Results tagged “extrasolar”

Circumbinary planets whose orbits become unstable may be ejected, accreted, or even captured by one of the stars.

A key component of characterizing multi-planet exosystems is testing the orbital stability based on the observed properties.

We present newly derived stellar parameters and the detailed abundances of 19 elements of seven stars with small planets discovered by NASA's Kepler Mission.

Many features of the outer solar system are replicated in numerical simulations if the giant planets undergo an orbital instability that ejects one or more ice giants.

Scientists have catalogued nearly 2,000 exoplanets around stars near and far. While most of these are giant and inhospitable, improved techniques and spacecraft have uncovered increasingly smaller worlds.

Locating planets in circumstellar Habitable Zones is a priority for many exoplanet surveys. Space-based and ground-based surveys alike require robust toolsets to aid in target selection and mission planning.

The scientific interest in directly image and identifying Earth-like planets within the Habitable Zone (HZ) around nearby stars is driving the design of specialized direct imaging mission such as ACESAT, EXO-C, EXO-S and AFTA-C.

Building the terrestrial planets has been a challenge for planet formation models. In particular, classical theories have been unable to reproduce the small mass of Mars and instead predict that a planet near 1.5 AU should roughly be the same mass as the Earth.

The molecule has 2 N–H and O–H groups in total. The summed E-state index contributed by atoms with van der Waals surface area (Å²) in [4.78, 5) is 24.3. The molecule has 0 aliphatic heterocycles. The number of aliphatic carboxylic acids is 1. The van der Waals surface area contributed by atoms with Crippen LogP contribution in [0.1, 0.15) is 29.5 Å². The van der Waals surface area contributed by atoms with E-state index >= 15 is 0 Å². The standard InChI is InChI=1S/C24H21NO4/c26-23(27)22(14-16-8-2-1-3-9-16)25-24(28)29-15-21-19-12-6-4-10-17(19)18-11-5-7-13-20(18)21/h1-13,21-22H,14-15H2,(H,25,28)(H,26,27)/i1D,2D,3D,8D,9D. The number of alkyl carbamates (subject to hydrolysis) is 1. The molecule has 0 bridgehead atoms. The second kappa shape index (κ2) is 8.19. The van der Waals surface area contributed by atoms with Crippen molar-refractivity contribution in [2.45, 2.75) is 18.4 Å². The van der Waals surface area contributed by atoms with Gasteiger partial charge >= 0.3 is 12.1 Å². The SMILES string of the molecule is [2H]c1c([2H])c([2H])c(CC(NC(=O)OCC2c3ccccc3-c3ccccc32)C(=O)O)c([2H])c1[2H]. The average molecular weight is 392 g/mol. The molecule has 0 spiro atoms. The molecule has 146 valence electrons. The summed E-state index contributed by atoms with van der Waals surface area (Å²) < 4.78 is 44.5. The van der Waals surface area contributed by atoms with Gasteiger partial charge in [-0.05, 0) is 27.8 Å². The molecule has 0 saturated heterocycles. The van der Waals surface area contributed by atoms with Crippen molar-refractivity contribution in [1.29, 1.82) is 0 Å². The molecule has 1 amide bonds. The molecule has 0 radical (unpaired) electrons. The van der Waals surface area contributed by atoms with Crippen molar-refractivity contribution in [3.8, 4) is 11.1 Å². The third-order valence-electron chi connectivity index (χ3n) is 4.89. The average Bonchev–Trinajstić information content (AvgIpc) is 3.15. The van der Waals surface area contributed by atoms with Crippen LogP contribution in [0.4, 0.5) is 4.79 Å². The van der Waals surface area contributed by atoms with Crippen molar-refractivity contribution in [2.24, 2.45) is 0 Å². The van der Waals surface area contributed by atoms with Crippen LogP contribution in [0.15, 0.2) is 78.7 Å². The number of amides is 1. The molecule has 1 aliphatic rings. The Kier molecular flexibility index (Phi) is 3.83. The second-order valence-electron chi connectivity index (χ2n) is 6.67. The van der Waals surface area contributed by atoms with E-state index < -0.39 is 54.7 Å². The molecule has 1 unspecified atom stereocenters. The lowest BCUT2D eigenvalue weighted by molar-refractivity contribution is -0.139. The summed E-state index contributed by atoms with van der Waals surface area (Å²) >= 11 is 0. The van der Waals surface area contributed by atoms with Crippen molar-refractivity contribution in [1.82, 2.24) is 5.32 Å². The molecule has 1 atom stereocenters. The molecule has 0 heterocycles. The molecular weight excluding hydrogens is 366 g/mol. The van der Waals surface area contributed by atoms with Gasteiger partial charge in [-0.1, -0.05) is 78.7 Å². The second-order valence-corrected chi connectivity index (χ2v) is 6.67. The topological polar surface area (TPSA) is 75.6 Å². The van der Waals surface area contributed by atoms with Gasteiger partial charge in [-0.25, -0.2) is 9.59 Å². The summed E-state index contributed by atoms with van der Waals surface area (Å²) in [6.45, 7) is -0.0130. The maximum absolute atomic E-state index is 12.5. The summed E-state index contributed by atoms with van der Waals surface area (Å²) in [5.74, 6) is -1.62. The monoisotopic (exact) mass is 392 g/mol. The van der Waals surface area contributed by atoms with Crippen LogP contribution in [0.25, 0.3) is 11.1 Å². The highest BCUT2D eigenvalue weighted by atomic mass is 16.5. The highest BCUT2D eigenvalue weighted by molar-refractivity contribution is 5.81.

A radiative-convective climate model is used to calculate stratospheric temperatures and water vapor concentrations for ozone-free atmospheres warmer than that of modern Earth.

Focusing on planets orbiting Red Dwarf (RD) stars, the most abundant stellar type, we show that including RDs as potential host stars could increase the probability of finding biotic planets by a factor of up to a thousand, and reduce the estimate of the distance to our nearest biotic neighbor by up to 10.

Earth-like planets orbiting close to small stars probably have magnetic fields that protect them from stellar radiation and help maintain surface conditions that could be conducive to life.

In two recently published articles researchers from Instituto de Astrofsica e Cincias do Espao (IA3) show that the ratio of some heavy elements in a star, like Magnesium (Mg), Silicon (Si) and Iron (Fe), have a crucial influence in the composition of rocky exoplanets.

The Earth's atmosphere contains oxygen because plants continuously produce it through photosynthesis. This abundant supply of oxygen allows life forms like animals to flourish.

We used a sample of super-Earth-like planets detected by the Doppler spectroscopy and transit techniques to explore the dependence of orbital parameters of the planets on the metallicity of their host stars.

Characterizing the bulk atmosphere of a terrestrial planet is important for determining surface pressure and potential habitability.

It is well known that newly formed planetary systems undergo processes of orbital reconfiguration and planetary migration.

The detectability of planetesimal impacts on imaged exoplanets can be measured using Jupiter during the 1994 comet Shoemaker-Levy 9 events as a proxy.

The ExTrA facility, located at La Silla observatory, will consist of a near-infrared multi-object spectrograph fed by three 60-cm telescopes.

We report on the discovery and validation of Kepler-452b, a transiting planet identified by a search through the 4 years of data collected by NASA's Kepler Mission.

NASA's Kepler mission has confirmed the first near-Earth-size planet in the "habitable zone" around a sun-like star.

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